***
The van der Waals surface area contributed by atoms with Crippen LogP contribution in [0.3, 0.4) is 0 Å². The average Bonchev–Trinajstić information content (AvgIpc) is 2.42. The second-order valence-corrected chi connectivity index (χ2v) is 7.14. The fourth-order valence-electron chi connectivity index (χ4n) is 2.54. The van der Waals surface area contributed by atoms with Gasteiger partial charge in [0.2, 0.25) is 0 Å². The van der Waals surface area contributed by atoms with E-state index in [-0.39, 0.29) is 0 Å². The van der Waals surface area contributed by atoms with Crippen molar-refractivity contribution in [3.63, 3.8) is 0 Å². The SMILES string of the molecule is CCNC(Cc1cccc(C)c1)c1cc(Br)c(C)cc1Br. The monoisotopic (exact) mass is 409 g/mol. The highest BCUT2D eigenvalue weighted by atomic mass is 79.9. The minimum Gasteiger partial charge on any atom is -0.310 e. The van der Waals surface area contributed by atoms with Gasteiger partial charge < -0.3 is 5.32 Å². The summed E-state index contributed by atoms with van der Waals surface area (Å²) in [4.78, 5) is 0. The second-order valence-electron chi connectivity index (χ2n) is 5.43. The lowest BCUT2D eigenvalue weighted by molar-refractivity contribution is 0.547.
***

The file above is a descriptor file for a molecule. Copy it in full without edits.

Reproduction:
The van der Waals surface area contributed by atoms with Crippen LogP contribution in [0.3, 0.4) is 0 Å². The average Bonchev–Trinajstić information content (AvgIpc) is 2.42. The second-order valence-corrected chi connectivity index (χ2v) is 7.14. The fourth-order valence-electron chi connectivity index (χ4n) is 2.54. The van der Waals surface area contributed by atoms with Gasteiger partial charge in [0.2, 0.25) is 0 Å². The van der Waals surface area contributed by atoms with E-state index in [-0.39, 0.29) is 0 Å². The van der Waals surface area contributed by atoms with Crippen molar-refractivity contribution in [3.63, 3.8) is 0 Å². The SMILES string of the molecule is CCNC(Cc1cccc(C)c1)c1cc(Br)c(C)cc1Br. The monoisotopic (exact) mass is 409 g/mol. The highest BCUT2D eigenvalue weighted by atomic mass is 79.9. The minimum Gasteiger partial charge on any atom is -0.310 e. The van der Waals surface area contributed by atoms with Gasteiger partial charge < -0.3 is 5.32 Å². The summed E-state index contributed by atoms with van der Waals surface area (Å²) in [4.78, 5) is 0. The second-order valence-electron chi connectivity index (χ2n) is 5.43. The lowest BCUT2D eigenvalue weighted by molar-refractivity contribution is 0.547.